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Investment Strategies For Different Market Conditions

Investment Strategies For Different Market Conditions


One of the essential conditions for an active fund manager to outperform the market is a dispersion in the returns of the equity market. In simple words, if returns are smooth then anyone can invest and earn, it is the variation in the returns due to various conditions that help a fund manager to generate better returns. They use their skills and experience to understand the dynamics of the market and position themselves to take advantage of the situation.

The current situation in the Indian market looks to be very volatile with a downward bias. Despite all the attempts made by government (by way of cut in corporate tax rate or frontloading of PSB capitalisation) and the RBI (interest rate cut by more than 1% in the last six months) to kick-start the economic growth, we have still not seen any visible change on the ground. In addition to the domestic factor, what has led to such dampened sentiment is the global situation. This is evident from the rush for safety, with gold and long-dated US treasuries being the best performing asset classes for the month. Despite this, if you look at the performance of the indices of different market caps, there are some clear winners that have generated positive returns in the last one year. The graph below clearly shows that in all the periods that we have taken in one year, the large-cap dedicated index Nifty has outperformed other indices.


Nonetheless, if we take a longer horizon, the picture changes drastically. In the five-year period ending October 6, 2019, mid-cap and small-cap dedicated indices have generated better returns than large-cap indices.

Not only this, there are periods when debt, which is considered a boring investment, has performed better than the equities. For example, in the last one year, long-duration bond funds have on an average generated returns in double digits.


Strategy for investing in different times


In this situation, when different asset classes perform differently in different conditions, and within the asset class also, there is variation in returns, it becomes imperative for an investor to understand these cycles and invest accordingly. The strategy one can use is to check how the different asset classes have moved in different conditions.


One of the most common ways to figure out where to invest is to know the valuation of that asset or asset class. The markets may be irrational for a shorter period; however, in the longer term, it is the current valuation that determines the future returns.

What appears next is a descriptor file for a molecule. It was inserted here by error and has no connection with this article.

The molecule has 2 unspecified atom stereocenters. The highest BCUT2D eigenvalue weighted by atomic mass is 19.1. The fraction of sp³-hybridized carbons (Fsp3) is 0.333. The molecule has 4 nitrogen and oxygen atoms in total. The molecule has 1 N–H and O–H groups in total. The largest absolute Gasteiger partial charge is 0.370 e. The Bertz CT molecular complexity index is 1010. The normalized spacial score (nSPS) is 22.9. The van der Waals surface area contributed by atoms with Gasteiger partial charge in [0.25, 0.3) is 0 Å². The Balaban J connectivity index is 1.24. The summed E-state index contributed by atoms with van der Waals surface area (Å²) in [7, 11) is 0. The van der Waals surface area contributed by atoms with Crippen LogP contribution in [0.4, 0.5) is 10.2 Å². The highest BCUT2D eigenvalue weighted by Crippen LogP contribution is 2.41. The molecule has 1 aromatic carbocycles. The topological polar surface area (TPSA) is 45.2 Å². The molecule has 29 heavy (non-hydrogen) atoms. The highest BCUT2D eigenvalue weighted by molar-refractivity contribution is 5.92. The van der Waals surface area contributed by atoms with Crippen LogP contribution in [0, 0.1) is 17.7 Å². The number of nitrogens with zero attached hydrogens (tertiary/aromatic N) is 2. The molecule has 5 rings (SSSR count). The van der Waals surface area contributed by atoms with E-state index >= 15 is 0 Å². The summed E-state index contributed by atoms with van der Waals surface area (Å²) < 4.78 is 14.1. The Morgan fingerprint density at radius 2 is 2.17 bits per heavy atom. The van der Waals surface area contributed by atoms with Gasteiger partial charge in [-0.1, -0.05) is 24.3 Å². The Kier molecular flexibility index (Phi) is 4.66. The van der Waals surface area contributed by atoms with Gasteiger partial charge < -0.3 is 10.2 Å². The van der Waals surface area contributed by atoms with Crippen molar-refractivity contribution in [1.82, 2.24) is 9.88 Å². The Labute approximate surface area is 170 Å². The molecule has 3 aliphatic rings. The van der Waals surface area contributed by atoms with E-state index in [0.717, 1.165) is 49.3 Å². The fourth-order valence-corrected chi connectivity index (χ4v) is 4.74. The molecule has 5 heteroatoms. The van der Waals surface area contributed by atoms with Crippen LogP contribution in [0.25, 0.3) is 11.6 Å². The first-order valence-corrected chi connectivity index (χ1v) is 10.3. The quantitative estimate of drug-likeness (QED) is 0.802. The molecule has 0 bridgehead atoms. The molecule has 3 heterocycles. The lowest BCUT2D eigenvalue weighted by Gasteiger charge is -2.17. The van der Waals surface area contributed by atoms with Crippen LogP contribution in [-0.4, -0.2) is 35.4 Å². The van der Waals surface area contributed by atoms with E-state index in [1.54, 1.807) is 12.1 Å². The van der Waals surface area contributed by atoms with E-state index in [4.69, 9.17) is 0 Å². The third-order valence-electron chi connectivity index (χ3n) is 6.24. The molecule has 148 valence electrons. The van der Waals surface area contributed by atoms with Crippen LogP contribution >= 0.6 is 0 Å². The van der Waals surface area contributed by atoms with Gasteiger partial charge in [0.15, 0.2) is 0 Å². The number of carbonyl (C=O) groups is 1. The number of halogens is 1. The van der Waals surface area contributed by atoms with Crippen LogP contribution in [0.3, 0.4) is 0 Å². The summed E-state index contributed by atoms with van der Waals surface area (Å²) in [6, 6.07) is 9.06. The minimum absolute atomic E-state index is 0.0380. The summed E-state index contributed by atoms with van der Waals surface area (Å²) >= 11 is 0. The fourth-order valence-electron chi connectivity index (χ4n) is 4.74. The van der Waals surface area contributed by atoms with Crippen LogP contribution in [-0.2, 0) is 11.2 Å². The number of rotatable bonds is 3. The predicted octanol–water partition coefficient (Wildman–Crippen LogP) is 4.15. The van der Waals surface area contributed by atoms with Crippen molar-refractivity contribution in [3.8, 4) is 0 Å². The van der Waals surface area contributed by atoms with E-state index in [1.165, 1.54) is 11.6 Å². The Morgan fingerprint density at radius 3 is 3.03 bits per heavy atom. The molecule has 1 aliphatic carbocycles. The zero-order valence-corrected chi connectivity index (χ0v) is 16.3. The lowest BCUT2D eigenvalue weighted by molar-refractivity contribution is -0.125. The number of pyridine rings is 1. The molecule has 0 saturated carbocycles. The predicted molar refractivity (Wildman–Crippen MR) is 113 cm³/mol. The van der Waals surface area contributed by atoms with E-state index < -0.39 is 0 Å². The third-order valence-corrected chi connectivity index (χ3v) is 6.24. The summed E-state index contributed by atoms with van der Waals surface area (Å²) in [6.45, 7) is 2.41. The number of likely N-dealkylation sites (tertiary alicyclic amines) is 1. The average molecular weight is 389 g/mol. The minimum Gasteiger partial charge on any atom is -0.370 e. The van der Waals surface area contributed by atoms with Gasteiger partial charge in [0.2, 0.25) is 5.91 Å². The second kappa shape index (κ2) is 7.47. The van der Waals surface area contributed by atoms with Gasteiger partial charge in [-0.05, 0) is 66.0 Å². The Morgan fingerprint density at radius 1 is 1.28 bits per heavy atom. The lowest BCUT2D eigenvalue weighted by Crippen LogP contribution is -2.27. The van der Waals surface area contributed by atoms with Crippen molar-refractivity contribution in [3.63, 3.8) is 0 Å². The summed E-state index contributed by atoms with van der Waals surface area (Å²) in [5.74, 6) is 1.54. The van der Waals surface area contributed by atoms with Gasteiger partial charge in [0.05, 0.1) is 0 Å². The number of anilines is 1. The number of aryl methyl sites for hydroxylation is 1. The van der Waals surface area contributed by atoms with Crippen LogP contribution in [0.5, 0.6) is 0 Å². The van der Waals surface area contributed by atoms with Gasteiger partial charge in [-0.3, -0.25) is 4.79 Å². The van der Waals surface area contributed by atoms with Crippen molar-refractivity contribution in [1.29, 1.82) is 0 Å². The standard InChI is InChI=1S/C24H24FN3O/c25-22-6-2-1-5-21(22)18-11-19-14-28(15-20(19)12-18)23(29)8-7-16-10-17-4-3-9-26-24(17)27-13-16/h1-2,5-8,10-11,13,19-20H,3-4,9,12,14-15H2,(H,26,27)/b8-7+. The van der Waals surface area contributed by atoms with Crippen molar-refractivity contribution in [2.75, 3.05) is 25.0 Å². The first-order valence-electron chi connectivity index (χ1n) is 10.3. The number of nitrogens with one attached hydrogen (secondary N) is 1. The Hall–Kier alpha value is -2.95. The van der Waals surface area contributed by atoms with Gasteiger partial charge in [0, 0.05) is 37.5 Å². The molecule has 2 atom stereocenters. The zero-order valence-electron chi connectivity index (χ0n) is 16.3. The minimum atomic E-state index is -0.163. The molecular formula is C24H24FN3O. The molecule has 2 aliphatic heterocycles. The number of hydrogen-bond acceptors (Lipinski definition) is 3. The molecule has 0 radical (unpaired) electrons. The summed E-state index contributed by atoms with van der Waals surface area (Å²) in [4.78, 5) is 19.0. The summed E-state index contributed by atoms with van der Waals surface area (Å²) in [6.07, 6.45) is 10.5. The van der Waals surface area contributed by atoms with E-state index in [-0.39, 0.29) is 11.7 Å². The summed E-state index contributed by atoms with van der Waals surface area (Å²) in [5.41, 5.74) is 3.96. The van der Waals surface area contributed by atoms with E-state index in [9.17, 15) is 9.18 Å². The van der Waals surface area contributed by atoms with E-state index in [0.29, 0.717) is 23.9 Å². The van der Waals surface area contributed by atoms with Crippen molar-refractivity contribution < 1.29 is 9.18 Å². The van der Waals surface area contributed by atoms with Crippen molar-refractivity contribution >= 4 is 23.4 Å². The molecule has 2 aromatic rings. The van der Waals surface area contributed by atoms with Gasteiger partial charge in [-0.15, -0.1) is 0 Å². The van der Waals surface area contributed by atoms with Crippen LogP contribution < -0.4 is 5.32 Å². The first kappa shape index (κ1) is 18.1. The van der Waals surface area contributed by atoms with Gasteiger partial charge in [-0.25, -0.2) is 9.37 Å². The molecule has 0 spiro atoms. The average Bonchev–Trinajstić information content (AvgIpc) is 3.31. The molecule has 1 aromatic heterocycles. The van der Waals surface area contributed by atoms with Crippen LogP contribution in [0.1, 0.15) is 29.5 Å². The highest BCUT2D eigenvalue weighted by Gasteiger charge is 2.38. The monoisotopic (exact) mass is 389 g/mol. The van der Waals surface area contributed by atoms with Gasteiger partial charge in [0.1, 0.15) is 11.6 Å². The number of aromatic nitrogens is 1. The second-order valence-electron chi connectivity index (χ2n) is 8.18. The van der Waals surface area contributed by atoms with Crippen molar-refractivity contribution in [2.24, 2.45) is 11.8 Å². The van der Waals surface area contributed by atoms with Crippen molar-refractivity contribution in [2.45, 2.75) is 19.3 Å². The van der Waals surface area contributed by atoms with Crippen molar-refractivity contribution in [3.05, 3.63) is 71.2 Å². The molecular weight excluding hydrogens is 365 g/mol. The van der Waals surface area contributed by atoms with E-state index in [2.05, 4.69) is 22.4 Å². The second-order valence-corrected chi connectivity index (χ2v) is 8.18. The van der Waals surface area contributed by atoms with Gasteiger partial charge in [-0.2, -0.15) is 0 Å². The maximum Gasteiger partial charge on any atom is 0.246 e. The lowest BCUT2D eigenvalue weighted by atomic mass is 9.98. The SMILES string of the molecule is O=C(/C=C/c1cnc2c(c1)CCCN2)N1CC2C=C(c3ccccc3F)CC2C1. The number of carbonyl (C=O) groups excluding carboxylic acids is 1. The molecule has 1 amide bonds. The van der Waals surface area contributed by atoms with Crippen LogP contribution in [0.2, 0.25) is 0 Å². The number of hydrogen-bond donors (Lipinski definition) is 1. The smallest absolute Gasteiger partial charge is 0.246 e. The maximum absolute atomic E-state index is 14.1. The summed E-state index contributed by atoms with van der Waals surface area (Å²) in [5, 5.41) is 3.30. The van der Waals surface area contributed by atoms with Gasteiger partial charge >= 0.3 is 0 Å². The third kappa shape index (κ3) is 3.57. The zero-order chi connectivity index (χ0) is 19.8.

The next difficult question is: how to determine the valuation of the market? There are different parameters used by different investors to gauge the valuation of the market; however, the most popular is a price-to-earnings (PE) ratio of frontline indices. It has been observed that if the PE of the frontline index such as Nifty is greater than 25, most of the time the returns generated by them are negative for next 6 -12 months. However, it will be too naïve to depend upon a single parameter to ascertain the attractiveness of the market. Therefore, experts take a combination of different indicators to know where to invest now.


We have taken one of the popular indicators constructed by the combination of PE ratio, price-to-book value (P/B), market cap-to-GDP and dividend yield. We have given equal weight to every component and constructed a composite valuation indicator. If you are interested in constructing this indicator to make your investment decision, you can get all the data from the websites of stock exchange and RBI.


We have observed that there is an inverse relationship between this composite valuation indicator and the next three-month, six-month and one-year return. This means that when the current value of the indicator is high, the future returns will be lower and when the value of indicator is low, the future returns will be higher.


The dark blue line in the above graph show the composite equity valuation indicator (right vertical axis, 'Evalue') has moved and the returns in the next three, six and twelve months (left vertical axis). The straight line is the current value of the indicator. What is disturbing is that whenever the indicator hovers around the current level, the next three, six and twelve-month equity returns are negative in most of the cases.


Now let us check what happens to the broader indices such as Nifty Mid-cap and Nifty Small-cap. Since these indices have a shorter history, we have lesser data to do research on.


Nonetheless, the relation is again inverse and these indices move in the opposite direction.


The current reading shows that for the next few months, the returns will continue to be negative. This is even true for the Nifty Small Cap. The chart above clearly shows that the next three months will remain tepid.


What Should You Do Now?


The equity valuation indicator still shows that equity as an asset class will continue to generate anaemic returns for at least next three to six months. However, the recent cut in corporate tax rate may spur the earnings and hence this equity valuation indicator may come down, which will trigger better equity returns going forward. As an investor, you can start allocating your resources towards mid-cap funds and stocks in a staggered manner, provided your risk profile allows it, as the chart shows that they tend to generate superior returns from the current valuation indicator.

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